2010-11-02

CERF

Eye exams are important, not just for breeding pets but also for our sport (or semi-retired, sport) dogs.  The ultimate goal is to keep our pets running for as long as possible, so with that comes preventative health care and gathering as much information as possible to make informed decisions.

Bailey had a "puppy CERF" which is standard practice.  It gives the breeder feedback and provides the owner with a baseline.  I never sent her CERF form in, but I still have it.  It was clear, so no worries there.

We got started doing CERF exams in 2007 when the TCVESSA held a PRA blood draw in conjunction with their annual CERF clinic.  There was a discount on the price of PRA testing for dogs with current CERF exams, so I figured why not!  Both dogs had clear exams and I sent their forms in.  Test results came in a couple months later with Buzz being normal/clear and Bailey being affected (but not yet afflicted, per her CERF exam).


Since then I've learned a lot about inherited eye problems as well as some specifics of the form of PRA springers can be affected with.  At eye exams in 2008, both dogs were once again clear and Dr. Schoster didn't find it odd Bailey still had no signs of being afflicted with PRA.  She's been on some sort of eye vitamin (typically Ocuvite, sometimes Bilberry with Lutein) since the "diagnosis" and well... I just expected her to be normal.  I've kind of forgotten about the whole thing because so many dogs were unafflicted for years and years and years.


This eye exam went a bit differently than expected.  Buzz played brave boy and went first.  No concerns, only notation was his tarsal gland ademonas.  Still completely sighted at over 12 years old, and I couldn't be happier.  I let Dr. Larocca examine Bailey without any history because I've learned that professionals don't want to be given any kind of feedback that could sway their exam findings.  He told me she would be receiving a clear CERF which is when I chose to tell him she is genetically affected with PRA.  He looked at me, looked at her... and said "I don't believe that, your test is wrong!"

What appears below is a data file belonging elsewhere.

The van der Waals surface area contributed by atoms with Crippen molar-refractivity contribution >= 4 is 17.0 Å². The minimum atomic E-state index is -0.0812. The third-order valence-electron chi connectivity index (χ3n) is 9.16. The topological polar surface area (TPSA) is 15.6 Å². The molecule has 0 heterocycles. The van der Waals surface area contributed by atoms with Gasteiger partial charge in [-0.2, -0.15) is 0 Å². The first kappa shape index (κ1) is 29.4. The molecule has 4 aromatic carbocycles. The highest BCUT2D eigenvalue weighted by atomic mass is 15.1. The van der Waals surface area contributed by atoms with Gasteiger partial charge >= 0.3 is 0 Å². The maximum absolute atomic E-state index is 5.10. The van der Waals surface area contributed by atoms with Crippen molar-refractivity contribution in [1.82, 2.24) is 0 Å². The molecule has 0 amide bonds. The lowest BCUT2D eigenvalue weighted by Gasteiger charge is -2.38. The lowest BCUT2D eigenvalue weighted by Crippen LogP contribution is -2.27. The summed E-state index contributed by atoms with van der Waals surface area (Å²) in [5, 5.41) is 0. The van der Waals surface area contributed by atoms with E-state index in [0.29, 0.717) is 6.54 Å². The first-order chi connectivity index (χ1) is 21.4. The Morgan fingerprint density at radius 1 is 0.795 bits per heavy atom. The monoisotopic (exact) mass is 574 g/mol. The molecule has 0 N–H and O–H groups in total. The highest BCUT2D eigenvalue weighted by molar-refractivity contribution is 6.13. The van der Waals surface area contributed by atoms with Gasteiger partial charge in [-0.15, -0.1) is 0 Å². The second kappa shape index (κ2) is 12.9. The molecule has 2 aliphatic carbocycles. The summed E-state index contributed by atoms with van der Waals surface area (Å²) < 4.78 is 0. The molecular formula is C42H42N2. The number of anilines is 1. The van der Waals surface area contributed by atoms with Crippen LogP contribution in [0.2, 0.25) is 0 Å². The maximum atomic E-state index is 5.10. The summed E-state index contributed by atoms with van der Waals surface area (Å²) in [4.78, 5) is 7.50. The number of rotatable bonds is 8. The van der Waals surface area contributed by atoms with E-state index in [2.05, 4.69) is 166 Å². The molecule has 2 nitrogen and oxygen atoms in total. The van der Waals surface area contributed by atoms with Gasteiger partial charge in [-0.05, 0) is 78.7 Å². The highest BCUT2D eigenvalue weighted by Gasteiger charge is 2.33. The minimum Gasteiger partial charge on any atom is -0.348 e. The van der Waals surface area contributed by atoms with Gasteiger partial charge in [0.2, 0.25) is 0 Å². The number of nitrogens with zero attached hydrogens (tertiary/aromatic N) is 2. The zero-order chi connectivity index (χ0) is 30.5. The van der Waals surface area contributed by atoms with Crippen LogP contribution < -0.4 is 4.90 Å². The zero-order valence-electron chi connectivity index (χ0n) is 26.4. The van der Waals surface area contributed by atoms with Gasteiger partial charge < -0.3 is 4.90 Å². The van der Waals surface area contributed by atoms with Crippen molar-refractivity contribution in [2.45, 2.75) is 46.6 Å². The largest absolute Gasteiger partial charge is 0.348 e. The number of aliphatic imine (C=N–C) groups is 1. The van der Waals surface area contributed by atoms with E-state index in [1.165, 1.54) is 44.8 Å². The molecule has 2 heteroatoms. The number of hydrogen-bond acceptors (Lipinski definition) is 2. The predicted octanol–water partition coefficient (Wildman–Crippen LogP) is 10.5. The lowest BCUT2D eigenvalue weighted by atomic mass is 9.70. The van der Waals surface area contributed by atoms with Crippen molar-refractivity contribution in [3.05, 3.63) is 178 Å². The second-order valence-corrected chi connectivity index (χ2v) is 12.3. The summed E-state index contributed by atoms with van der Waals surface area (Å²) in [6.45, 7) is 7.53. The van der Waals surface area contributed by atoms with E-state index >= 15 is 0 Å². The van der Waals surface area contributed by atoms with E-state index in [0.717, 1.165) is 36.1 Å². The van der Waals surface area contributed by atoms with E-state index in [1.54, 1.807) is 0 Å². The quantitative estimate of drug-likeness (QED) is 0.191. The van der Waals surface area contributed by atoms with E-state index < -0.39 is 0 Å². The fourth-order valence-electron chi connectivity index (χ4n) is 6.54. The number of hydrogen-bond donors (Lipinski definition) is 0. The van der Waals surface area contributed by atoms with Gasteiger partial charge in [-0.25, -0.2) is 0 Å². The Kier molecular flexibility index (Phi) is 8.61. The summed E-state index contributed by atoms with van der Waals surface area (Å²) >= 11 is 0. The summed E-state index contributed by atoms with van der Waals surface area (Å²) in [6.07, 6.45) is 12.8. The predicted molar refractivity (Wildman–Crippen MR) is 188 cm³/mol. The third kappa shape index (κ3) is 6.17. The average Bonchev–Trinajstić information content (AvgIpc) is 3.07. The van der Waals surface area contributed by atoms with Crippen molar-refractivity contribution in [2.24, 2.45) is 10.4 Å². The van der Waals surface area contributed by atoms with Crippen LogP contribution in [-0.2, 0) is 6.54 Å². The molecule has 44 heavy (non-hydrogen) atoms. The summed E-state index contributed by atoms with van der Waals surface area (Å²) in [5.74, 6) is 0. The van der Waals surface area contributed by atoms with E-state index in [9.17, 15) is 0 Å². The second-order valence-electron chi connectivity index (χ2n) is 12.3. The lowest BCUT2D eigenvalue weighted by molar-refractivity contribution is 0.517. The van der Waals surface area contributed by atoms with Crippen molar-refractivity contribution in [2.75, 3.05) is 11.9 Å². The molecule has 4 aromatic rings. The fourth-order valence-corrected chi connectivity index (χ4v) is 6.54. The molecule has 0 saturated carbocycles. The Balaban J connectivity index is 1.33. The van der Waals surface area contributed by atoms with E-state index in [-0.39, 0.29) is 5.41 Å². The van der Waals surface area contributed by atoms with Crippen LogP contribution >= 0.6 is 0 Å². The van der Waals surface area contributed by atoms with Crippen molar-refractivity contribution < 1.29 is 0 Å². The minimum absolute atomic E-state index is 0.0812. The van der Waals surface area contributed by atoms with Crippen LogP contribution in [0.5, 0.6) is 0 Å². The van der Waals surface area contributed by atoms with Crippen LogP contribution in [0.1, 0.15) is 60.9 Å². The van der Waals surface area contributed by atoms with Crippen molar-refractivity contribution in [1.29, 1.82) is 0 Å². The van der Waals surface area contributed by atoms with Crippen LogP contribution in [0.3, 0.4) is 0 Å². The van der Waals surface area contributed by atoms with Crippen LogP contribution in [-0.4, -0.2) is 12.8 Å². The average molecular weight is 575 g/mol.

I had to hold in a laugh because he said it so emphatically.  I wouldn't have been laughing at the notion of it, but merely his... enthusiastic response!  I let him explain himself, "no dog still sighted at 10.5 years old can be affected with PRA, we would be seeing degenerative changes."  I casually mentioned she's been on an eye supplement since "diagnosis" in 2007, had a clear CERF in 2008 and did not have a CERF in 2009.  He was adamant the test is wrong!


Her sire is deceased, with no banked blood.  Her dam is deceased, with no banked blood.  She has a half sister on either side, neither of which has had the PRA test run, as far as I know.  She has full siblings, but I don't know of any, and I doubt her breeder has contact with any.  This is information I told him because he asked me how many affected offspring she's produced...


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I promise I did not laugh when saying "she has produced zero offspring," though it was another pretty close slip.


He said we have to re-run the test.  I said there is only one laboratory currently doing ESS PRA tests.  He tried to find me another place to send blood... but there aren't any.  If I ever have money to spare, I'll ask if we can run Sarah and Addy blood, to see if it provides us with any kind of information.  If either tested normal/clear, then we would know somebody's test is wrong but the problem lies in them testing carrier or affected not giving us any valuable feedback.  As much as I would love to know "for sure," it really doesn't matter.  She has no offspring and all I care about is that she's still sighted.  The PRA test is what got me started doing regular(ish) CERF exams, so I don't regret doing it.  I just like definitive answers, especially when a professional doubts another professional's diagnosis.


To prove that I'm just a wee bit crazy... I seriously loved this appointment.  It amuses me to no end when something or someone is challenged.  It keeps everyone on alert and engaged.


I'd visit him again any day.  Informational entertainment with some seriously fun learning.  Yes please!

2 comments:

Lynnda said...

You know Kristin Elmquist has experience with tests -- genetic & testing eyesight -- that turn out to test differently that expected. [Her dog started losing its eyesight at something like age1 after the designer of the genetic test [maybe Optigen] vehemently assured the breeder that the blind sire would not pass it on to his puppies [but did!].
Fun Facts to Know [about some new technology/science].
Lynnda L

Megan said...

I didn't know Kristen had experiences with it. I'll have to chat with her about that.

I'm still trying to gather more information about this. And I need to remember to send in Bailey's CERF form, it just needs to be scanned in first!